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Plagiarism is a matter of serious concern for students, faculty and academic institutions. Most academic institutions impose high standards of academic integrity and penalties for violations can result in a failing grade on an assignment, in a course, and even suspension or expulsion from an institution. The UAF Student Code of Conduct defines academic standards expected at the University of Alaska Fairbanks.

Exactly what plagiarism is and how it can be avoided is often confusing. It is possible to plagiarize material unintentionally by incorrectly paraphrasing. To avoid this pitfall let's first look at a definition and then link to some examples.

plagiarize \ 'plaje,riz \ vb -ed/ -ing/ -s [plagiary + -ize ] vt: to steal and pass off as one's own (the ideas or words of another) : use (a created production) without crediting the source <a learned book of his...had been coolly plagiarized and issued in short version --Times Lit. Supp.> ~ vi : to commit literary theft : present as new and original an idea or product derived from an existing source

FROM: Webster's Third New International Dictionary of the English Language Unabridged, (Springfield, Ma: Merriam-Webster, Inc., 1986, p.1728).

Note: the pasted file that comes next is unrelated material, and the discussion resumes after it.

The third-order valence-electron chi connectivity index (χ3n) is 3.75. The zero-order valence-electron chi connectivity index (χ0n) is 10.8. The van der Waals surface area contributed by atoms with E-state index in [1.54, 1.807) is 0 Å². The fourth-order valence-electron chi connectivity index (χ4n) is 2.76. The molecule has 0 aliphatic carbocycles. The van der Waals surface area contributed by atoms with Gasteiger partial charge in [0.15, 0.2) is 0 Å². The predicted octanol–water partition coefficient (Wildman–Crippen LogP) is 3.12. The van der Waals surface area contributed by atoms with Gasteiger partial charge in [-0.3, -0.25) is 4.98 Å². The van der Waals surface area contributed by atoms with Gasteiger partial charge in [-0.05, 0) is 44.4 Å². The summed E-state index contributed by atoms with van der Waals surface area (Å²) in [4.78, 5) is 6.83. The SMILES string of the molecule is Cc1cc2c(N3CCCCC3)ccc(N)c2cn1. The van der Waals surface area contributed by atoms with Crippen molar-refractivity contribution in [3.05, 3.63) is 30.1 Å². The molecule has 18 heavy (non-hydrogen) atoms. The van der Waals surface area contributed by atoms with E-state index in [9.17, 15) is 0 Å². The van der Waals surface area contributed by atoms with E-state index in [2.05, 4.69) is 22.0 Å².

To see how this definition works in practice let's look at Writing Tutorial Services, Indiana University which shows some excellent examples of plagiarism, how appropriate credit can be given to sources, and how passages can be rewritten using our own words and thoughts to avoid plagiarism. Learn their handy strategy for how to avoid plagiarism and how to determine what "common knowledge" is.

Plagiarism can be averted by avoiding these most common mistakes.

  • Using a direct quotation without citing the source.
  • Rewriting or paraphrasing without citing the source.
  • Partially paraphrasing (using some of the author's phrasing) and not quoting and/or citing the source.

The Internet has made it both easier to commit and to identify/catch plagiarism. It is easier to cut and paste rather than take careful notes. But doing so increases the chances of accidentally plagiarizing either by not properly citing or partially paraphrasing. There are also plenty of places on the web where one can purchase ready made papers. This is also plagiarism. And remember, web pages are easy to create and anyone with any level of expertise (or lack of it) can publish a paper. The paper for sale may be only worth a "D" at best. The Internet has also made it more difficult to commit plagiarism. Numerous software programs are available that help teachers identify plagiarized papers from web sources. Or, documents can be identified using key words and phrases in a search using a search engine. Students can use some of these same tools to determine whether they may have unintentionally plagiarized material.


This page was last modified on May 18, 2018